You can qualify as a real estate professional by satisfying two requirements: 1) More than 50% of the personal services you performed in trades or businesses are performed in real property trades or businesses in which you materially participate, and 2) you perform more than 750 hours of services per year in real property trades or businesses in which you materially participate. “Real property trades or businesses” include those that develop or redevelop, construct or reconstruct, acquire, convert, rent, operate, manage or broker real property.
What counts as material participation? According to the IRC, you materially participated in a rental activity if you satisfy one of the following tests:
- You participated in the activity for more than 500 hours during the tax year.
- Your participation for the tax year constitutes substantially all of the participation in such activity of all individuals for the year.
- You participated in the activity for more than 100 hours during the tax year, and at least as much as any other individual who participated in the activity for the year.
- The activity is a significant participation activity, and you participated in such activities for more than 500 hours. (A significant participation activity is any trade or business activity in which you participated for more than 100 hours during the year and in which you didn’t satisfy any of the five other tests.)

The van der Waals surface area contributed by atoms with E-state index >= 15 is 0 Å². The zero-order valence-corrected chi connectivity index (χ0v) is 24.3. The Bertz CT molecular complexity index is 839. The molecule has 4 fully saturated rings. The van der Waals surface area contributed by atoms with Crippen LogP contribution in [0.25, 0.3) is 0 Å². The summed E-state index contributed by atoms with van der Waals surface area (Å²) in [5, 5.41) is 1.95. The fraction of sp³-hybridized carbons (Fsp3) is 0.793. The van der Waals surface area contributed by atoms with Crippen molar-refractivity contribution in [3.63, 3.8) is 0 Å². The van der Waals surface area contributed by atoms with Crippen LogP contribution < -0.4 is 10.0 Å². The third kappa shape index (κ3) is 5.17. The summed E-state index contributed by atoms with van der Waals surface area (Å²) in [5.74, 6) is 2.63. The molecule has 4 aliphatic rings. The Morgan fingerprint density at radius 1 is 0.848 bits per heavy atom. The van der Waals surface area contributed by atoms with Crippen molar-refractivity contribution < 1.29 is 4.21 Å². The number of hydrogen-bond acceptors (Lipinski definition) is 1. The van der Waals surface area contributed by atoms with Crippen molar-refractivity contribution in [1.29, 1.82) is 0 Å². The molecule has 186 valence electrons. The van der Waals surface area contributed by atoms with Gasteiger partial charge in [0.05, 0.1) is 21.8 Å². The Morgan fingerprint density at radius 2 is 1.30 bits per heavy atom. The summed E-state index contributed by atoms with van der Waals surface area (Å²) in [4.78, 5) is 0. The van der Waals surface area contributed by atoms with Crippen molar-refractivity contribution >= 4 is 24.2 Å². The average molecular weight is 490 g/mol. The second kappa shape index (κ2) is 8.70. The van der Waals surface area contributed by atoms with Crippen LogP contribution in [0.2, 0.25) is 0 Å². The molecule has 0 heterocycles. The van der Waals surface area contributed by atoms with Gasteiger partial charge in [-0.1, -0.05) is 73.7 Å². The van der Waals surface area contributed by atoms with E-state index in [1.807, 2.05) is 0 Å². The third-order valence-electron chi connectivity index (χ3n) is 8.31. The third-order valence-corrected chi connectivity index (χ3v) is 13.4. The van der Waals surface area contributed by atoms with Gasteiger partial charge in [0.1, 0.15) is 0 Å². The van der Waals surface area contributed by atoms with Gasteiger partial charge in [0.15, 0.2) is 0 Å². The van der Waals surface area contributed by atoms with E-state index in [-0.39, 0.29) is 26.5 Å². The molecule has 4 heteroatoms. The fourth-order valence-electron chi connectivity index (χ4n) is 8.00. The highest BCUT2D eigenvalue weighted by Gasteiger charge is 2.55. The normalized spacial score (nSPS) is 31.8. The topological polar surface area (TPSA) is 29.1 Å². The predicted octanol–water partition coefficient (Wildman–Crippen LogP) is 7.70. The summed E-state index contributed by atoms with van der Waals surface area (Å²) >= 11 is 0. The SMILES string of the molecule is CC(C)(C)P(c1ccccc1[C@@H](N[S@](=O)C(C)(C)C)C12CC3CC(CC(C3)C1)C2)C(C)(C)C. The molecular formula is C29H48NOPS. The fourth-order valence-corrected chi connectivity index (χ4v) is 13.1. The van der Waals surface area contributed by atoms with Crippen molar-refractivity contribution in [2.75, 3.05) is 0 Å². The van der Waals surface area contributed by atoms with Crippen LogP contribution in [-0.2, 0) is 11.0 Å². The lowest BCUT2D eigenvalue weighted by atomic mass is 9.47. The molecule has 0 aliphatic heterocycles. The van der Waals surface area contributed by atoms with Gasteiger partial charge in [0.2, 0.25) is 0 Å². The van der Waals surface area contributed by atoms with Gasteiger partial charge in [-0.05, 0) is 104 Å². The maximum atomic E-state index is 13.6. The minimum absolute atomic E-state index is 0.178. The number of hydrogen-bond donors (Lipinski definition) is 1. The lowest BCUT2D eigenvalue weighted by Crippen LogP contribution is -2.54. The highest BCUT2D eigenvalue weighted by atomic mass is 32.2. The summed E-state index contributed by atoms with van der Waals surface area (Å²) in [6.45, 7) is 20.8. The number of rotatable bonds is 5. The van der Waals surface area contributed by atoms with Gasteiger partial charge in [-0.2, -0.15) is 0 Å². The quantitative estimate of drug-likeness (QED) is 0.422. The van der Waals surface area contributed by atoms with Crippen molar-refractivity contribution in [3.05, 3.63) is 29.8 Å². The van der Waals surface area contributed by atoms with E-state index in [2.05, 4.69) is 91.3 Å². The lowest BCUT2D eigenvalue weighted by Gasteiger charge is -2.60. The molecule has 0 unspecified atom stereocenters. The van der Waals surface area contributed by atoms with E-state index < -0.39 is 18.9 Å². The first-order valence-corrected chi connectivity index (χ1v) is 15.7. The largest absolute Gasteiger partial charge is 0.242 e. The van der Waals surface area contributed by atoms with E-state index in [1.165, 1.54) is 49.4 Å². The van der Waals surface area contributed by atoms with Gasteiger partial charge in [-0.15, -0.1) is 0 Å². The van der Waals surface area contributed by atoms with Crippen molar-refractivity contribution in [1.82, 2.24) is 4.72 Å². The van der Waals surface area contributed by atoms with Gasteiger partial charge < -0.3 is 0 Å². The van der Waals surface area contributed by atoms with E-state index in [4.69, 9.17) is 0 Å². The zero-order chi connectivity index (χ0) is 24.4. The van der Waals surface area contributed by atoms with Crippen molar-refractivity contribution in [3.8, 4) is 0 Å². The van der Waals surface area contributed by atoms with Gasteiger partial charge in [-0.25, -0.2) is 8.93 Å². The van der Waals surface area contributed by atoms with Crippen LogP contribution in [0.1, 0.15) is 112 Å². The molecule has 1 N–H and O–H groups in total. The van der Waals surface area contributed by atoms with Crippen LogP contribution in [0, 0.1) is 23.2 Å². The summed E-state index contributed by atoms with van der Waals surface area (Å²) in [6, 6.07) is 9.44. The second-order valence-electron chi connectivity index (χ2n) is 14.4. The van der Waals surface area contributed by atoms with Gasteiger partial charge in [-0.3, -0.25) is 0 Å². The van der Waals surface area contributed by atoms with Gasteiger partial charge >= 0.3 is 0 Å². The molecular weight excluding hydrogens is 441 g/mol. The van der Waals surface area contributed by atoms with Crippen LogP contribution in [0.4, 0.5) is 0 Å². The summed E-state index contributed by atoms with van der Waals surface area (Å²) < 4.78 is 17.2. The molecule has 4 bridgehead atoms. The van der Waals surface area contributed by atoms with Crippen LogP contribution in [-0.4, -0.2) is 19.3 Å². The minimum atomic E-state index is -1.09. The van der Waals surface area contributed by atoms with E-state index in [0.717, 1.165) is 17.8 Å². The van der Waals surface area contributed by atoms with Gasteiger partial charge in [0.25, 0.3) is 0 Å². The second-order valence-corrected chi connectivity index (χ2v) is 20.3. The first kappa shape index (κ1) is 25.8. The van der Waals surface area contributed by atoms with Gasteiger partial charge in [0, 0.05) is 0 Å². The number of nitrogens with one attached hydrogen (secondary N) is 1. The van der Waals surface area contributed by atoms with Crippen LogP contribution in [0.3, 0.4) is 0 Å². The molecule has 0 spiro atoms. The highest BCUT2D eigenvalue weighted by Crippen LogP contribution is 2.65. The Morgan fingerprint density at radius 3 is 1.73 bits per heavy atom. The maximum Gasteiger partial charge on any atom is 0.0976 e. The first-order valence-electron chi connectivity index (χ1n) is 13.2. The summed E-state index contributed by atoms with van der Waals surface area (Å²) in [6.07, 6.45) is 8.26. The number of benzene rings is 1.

- You materially participated in the activity for five of the 10 immediately preceding tax years.
- Based on all the facts and circumstances, you participated in the activity on a regular, continuous and substantial basis during the year.
You can satisfy the test by electing to aggregate your rental activities, often a necessary step. (See the sidebar “Aggregation to the Rescue”).
Can You Prove It?
Under federal tax regulations, you can establish the extent of your participation in an activity “by any reasonable means.” Reasonable means include the identification of services performed over a period of time and the approximate number of hours spent performing those services in the period, based on appointment books, calendars or narrative summaries. While contemporaneous records aren’t required, having them will most likely help you withstand IRS scrutiny.
If you would like additional information or have questions, please contact Anita Wescott at firstname.lastname@example.org or call her at 312.670.7444.
Sidebar: Aggregation to the Rescue
Taxpayers who own multiple rental properties may find it difficult to satisfy the material participation requirement for each property. Fortunately, the IRC allows you to establish material participation by electing to aggregate all rental properties as a single rental activity. The election will be binding for all future tax years in the absence of a material change in facts and circumstances. There are both advantages and disadvantages to making the election so careful consideration should be given before electing to aggregate.